- Start to introduce routine. After a week I try and force myself to get in to the rythm of training. This really means doing sessions as I would in my normal basic week. The sessions don’t need to be as long or intense but just get in to the regularity of it. I get myself out on the bike by just telling myself I have to ride to this coffee shop or that coffee shop. Do social rides. Jo and I had a real fun ride this week just riding to Sumner and back with a long coffee stop and chat in the middle. View this time as an opportunity for “CTC” riding.
- Take your mind off it. I love going to the cinema and this period is good time to catch up. I’ve been twice this week.
- Change of scene can help a lot though not always possible. Last year I snapped out of 3 months low motivation by coming to Christchurch. Following Busselton I had my shortest period of feeling down – it was knocked on the head by coming to Christchurch. I’ve found back in the UK even visiting my mum in North Yorkshire for a weekend can be enough of a change of scene to spark my motivation.
- Don’t do anything crazy. Examples – ride balls out at a 3 day cyclo sportiv event the weekend after. Riding 100 miles through the night at pace 4 days later. That sort of thing can lead to complete detonation …. trust me. (does make for some funny stories in hindsight though ;o))
This is one aspect of training that I’ve found much harder since being full time. When working going back to work gave structure, distraction and lots of people interested in your race. I found it a lot easier to recover and get back in to a routine when I worked full time than I do now.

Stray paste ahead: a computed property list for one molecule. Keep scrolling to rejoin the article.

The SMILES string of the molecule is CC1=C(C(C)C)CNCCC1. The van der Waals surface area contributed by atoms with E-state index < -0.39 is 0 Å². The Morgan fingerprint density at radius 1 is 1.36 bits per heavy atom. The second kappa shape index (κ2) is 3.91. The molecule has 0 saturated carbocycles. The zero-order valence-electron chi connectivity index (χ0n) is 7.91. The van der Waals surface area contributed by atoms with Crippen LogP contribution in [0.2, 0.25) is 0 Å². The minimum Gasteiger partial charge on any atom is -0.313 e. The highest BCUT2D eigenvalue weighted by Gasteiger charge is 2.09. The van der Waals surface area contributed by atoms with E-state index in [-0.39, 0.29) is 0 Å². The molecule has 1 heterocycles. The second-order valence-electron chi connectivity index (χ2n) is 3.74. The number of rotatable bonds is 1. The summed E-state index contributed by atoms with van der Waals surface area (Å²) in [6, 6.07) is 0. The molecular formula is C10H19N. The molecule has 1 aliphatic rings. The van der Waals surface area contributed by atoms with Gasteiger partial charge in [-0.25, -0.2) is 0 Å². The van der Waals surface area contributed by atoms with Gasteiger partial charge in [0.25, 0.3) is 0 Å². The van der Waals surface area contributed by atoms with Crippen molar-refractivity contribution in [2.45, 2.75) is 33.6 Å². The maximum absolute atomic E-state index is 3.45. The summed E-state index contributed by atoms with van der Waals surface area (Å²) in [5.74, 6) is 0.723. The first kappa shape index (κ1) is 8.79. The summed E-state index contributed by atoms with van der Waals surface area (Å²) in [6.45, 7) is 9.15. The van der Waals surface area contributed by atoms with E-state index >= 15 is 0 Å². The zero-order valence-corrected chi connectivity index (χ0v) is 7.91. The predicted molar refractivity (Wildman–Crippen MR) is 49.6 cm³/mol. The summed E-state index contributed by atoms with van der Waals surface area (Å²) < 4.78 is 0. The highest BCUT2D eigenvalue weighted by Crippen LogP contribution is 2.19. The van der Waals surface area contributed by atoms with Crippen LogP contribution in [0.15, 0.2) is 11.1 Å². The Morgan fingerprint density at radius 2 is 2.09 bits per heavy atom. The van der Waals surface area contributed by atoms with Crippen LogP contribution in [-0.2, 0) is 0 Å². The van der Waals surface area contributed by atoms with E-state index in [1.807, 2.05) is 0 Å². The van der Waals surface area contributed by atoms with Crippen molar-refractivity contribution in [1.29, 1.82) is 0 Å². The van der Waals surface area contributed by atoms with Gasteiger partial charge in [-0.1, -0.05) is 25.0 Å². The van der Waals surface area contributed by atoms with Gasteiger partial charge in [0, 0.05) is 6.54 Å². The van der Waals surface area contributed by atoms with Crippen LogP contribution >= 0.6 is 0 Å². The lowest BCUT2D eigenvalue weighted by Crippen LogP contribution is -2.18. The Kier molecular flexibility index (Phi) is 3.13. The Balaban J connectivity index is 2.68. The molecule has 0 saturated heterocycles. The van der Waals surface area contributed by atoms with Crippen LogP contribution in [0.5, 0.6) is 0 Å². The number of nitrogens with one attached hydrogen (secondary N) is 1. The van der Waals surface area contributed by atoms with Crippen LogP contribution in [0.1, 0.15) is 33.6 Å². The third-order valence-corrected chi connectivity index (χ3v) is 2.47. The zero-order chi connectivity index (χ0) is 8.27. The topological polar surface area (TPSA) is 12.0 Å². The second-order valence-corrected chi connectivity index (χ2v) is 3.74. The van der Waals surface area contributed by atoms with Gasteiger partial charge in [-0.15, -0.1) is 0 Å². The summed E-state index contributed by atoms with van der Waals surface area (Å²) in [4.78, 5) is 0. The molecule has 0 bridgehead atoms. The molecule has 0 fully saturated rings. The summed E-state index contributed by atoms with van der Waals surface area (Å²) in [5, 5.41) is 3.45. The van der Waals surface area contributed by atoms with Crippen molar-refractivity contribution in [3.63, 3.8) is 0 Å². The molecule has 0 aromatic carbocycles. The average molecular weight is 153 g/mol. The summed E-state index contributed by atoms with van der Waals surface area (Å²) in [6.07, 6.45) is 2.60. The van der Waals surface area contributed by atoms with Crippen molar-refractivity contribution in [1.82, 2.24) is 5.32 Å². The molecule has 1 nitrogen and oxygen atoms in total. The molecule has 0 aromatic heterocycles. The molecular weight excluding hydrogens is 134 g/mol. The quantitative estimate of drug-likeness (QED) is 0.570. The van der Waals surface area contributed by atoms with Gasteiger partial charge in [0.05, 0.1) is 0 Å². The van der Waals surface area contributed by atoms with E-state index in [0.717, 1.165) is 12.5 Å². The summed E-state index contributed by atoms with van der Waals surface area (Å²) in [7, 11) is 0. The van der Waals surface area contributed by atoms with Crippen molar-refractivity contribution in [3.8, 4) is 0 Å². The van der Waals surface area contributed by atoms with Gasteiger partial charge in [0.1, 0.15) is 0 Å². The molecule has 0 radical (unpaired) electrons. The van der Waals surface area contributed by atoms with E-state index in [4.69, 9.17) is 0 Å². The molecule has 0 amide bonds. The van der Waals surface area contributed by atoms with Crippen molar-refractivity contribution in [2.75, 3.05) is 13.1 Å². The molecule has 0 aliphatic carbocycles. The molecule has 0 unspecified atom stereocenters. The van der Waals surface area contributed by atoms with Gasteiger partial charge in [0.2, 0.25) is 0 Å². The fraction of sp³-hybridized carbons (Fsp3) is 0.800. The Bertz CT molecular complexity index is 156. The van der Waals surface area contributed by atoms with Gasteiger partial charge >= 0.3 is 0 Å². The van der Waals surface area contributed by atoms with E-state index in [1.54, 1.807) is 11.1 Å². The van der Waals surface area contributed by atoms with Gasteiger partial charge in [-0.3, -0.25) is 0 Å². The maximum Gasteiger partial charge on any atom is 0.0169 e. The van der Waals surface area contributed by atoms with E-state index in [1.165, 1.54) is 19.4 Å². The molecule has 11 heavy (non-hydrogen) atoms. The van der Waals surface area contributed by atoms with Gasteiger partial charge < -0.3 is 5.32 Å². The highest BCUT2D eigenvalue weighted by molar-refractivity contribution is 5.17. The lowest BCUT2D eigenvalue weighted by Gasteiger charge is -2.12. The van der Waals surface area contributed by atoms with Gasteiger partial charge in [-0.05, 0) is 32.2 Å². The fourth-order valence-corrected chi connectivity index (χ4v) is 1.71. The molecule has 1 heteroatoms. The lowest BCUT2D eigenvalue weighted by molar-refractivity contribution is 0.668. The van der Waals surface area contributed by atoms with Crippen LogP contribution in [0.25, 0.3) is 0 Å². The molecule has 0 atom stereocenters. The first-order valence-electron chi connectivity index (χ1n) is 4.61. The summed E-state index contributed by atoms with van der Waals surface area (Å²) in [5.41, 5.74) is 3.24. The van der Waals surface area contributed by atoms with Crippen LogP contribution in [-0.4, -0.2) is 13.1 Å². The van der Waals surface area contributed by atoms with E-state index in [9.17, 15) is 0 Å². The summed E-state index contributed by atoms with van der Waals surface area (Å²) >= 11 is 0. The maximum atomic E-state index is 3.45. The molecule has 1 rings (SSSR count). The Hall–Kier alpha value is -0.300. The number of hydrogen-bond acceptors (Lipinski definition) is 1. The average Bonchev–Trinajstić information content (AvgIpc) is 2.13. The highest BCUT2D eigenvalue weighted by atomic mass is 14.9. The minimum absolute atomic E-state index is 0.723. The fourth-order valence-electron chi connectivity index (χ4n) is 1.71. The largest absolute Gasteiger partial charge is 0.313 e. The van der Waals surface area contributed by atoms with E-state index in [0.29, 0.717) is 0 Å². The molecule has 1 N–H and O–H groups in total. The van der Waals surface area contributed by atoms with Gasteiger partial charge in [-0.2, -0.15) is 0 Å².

I’m hoping that post Epic I’m managing this a lot better. Here’s how it went:
- Monday – drive back. Total rest and lots of chatting in the van with Rip, Clas, Scott and Jo. That helped
- Tuesday – complete rest. 10+ hours sleep. Cinema – Sherlock Holmes
- Wednesday – hoped to swim but with no alarm set missed it. 10+ hours again. Easy 1 hour ride.
- Thursday – again slept through swim. 10+ hours sleep. Easy ride with Jo for 90 minutes. Light swim and gym
- Friday – again slept through with 10+ hours sleep. Felt drained so took day off. Cinema – Lovely Bones
- Today – slept through planned swim. 9 hours sleep (a good sign). Decided against ride in crap weather. Felt motivated late morning and did gym, swim and easy run.
Feeling a lot better now. At the end of the camp I commented on my knee feeling sore. This is my old knee problem and is a gentle reminder that it was never fixed just “managed”. I’m being careful to let it settle. I know what seems to work to settle it and have started back on the exercises in the gym.
At Epic there’re always comments about “The Curse Of The Yellow”. Following Epic Italy I had a terrible race at IM Germany despite performing very well at the camp. (BTW – Jo had a blistering race there, possibly her best IM performance). Following Epic last year I had a little snap in my foot just before Taupo. This time I’m being more careful …. I don’t want the curse this time. Also …. its a chance to prove things don’t always come in threes !